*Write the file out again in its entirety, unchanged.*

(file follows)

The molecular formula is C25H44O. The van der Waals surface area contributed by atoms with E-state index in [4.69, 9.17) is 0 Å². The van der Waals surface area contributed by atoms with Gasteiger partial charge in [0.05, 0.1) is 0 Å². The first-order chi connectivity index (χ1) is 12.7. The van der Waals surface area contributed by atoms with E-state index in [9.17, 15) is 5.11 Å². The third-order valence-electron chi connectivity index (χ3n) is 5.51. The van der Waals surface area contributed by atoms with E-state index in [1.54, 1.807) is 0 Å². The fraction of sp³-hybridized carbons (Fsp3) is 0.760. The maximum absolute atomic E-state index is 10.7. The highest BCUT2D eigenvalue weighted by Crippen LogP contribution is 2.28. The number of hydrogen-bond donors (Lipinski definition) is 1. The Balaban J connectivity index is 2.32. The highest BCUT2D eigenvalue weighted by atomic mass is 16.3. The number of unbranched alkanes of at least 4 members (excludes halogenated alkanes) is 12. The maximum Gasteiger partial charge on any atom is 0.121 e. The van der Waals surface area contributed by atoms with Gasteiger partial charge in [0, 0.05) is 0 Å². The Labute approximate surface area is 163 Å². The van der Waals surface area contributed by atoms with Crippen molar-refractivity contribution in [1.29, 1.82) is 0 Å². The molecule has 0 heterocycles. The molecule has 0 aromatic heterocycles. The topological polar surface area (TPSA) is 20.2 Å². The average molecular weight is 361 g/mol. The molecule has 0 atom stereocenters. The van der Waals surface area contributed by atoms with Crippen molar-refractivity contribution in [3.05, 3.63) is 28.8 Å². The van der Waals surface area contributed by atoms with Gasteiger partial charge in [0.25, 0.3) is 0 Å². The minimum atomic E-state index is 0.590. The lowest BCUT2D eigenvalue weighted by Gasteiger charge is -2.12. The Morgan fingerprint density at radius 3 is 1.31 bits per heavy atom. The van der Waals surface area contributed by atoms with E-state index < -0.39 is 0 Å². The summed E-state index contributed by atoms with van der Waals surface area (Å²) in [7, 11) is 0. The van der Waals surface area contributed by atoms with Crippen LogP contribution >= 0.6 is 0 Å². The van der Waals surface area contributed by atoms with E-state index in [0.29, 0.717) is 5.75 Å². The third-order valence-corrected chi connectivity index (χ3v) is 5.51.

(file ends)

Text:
The molecular formula is C25H44O. The van der Waals surface area contributed by atoms with E-state index in [4.69, 9.17) is 0 Å². The van der Waals surface area contributed by atoms with Gasteiger partial charge in [0.05, 0.1) is 0 Å². The first-order chi connectivity index (χ1) is 12.7. The van der Waals surface area contributed by atoms with E-state index in [9.17, 15) is 5.11 Å². The third-order valence-electron chi connectivity index (χ3n) is 5.51. The van der Waals surface area contributed by atoms with E-state index in [1.54, 1.807) is 0 Å². The fraction of sp³-hybridized carbons (Fsp3) is 0.760. The maximum absolute atomic E-state index is 10.7. The highest BCUT2D eigenvalue weighted by Crippen LogP contribution is 2.28. The number of hydrogen-bond donors (Lipinski definition) is 1. The Balaban J connectivity index is 2.32. The highest BCUT2D eigenvalue weighted by atomic mass is 16.3. The number of unbranched alkanes of at least 4 members (excludes halogenated alkanes) is 12. The maximum Gasteiger partial charge on any atom is 0.121 e. The van der Waals surface area contributed by atoms with Gasteiger partial charge in [0, 0.05) is 0 Å². The Labute approximate surface area is 163 Å². The van der Waals surface area contributed by atoms with Crippen molar-refractivity contribution in [1.29, 1.82) is 0 Å². The molecule has 0 heterocycles. The molecule has 0 aromatic heterocycles. The topological polar surface area (TPSA) is 20.2 Å². The average molecular weight is 361 g/mol. The molecule has 0 atom stereocenters. The van der Waals surface area contributed by atoms with Crippen molar-refractivity contribution in [3.05, 3.63) is 28.8 Å². The van der Waals surface area contributed by atoms with Gasteiger partial charge in [0.25, 0.3) is 0 Å². The minimum atomic E-state index is 0.590. The lowest BCUT2D eigenvalue weighted by Gasteiger charge is -2.12. The Morgan fingerprint density at radius 3 is 1.31 bits per heavy atom. The van der Waals surface area contributed by atoms with E-state index < -0.39 is 0 Å². The summed E-state index contributed by atoms with van der Waals surface area (Å²) in [7, 11) is 0. The van der Waals surface area contributed by atoms with Crippen LogP contribution >= 0.6 is 0 Å². The van der Waals surface area contributed by atoms with E-state index in [0.29, 0.717) is 5.75 Å². The third-order valence-corrected chi connectivity index (χ3v) is 5.51.